Quilan lost everything in the war: his wife, most of his body (regrown after his miraculous rescue) and the will to live, this last compounded by a deep survivor’s guilt. Despite this, he does not contemplate suicide, because what he wants is for his death to have meaning, to serve something bigger than himself. For this reason it’s quite easy for the revenge-bent faction to recruit him for the one-way assignment to Masaq, and yet we see him slowly begin to doubt the rightfulness of the mission and the true significance of such an act. I believe this is the main reason for the sympathy I felt for this character, that despite his grief and his search for oblivion he still retains the basic decency of thinking about others, and the consequences of his act. Because, when all is said and done, this is a story about consequences…
The other character that stood out for me is that of Hub, the artificial Mind running the Orbital: as other Culture Minds, Masaq’s Hub sports an interesting personality that – again – comes across as very human, despite its totally non-human and non-biological nature. It’s through interaction with various other characters (either as the disembodied voice of the Orbital’s Mind or as the Hub’s silver-hued avatar) that its personality is layered and defined: unlike other AIs I previously encountered, especially the ubiquitous sentient drones, Hub does not exhibit any forceful or mischievous inclinations, rather coming across as wistfully thoughtful, as shown in his approval of Ziller’s new symphony’s title, “The Light of Past Mistakes”. It’s through Hub that the dangerous situation is resolved, with a choice that is both elegant and emotionally satisfying – even moving, as far as I’m concerned.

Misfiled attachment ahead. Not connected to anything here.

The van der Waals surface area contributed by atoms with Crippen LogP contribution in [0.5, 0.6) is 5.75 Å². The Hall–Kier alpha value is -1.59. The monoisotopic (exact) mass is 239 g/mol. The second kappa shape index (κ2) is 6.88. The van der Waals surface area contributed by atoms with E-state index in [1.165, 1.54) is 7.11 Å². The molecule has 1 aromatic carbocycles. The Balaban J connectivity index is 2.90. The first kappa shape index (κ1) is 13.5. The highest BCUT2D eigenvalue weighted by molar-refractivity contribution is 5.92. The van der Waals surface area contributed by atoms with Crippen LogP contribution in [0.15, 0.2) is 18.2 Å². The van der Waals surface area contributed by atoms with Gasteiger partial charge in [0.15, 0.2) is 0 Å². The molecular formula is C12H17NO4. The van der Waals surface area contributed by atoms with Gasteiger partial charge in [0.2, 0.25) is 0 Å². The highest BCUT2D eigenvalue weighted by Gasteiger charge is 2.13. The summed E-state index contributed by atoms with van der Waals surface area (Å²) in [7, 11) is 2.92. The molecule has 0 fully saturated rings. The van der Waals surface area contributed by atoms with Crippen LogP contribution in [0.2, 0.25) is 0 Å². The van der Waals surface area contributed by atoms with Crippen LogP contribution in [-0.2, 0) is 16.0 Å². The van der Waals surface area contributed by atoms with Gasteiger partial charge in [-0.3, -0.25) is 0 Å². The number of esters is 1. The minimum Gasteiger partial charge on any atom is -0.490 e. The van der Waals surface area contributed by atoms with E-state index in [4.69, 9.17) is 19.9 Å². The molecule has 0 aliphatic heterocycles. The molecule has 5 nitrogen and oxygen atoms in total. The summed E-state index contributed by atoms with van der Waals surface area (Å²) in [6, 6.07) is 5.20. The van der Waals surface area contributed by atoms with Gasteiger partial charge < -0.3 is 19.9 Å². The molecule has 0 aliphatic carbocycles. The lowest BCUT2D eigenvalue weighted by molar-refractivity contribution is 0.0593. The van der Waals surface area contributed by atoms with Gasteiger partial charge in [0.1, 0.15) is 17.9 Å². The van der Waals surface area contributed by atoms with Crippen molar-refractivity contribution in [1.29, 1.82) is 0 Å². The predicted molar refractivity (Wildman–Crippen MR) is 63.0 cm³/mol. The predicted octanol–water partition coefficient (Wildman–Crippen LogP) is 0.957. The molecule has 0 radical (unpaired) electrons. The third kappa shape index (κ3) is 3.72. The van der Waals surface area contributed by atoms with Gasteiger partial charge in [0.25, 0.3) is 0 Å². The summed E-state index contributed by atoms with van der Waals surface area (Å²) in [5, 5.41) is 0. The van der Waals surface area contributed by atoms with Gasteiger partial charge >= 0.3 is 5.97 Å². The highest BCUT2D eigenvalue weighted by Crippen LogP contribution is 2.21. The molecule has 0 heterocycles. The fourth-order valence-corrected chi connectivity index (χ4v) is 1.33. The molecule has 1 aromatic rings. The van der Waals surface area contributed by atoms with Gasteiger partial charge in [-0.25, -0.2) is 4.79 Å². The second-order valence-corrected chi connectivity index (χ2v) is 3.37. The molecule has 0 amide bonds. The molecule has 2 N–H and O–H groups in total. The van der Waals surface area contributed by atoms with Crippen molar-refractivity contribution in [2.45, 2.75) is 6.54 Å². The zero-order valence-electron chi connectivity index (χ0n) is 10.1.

Where the book falters, in my opinion, is the very end, where we witness the harsh retribution visited by the Culture on the Chelgrian organizers of the attack on the Orbital. Throughout the book the concept that you don’t mess with the Culture is stressed several times, and if I can accept that even a deceptively peaceful society like the Culture would not let such an attempt go unaddressed, the gratuitous, gory violence of the epilogue robs the book of what I thought was a graceful, lyrical and balanced ending.
Still, I consider this a wonderful read, one that encourages me to explore more of Iain Banks’ works.
My Rating: 8.5/10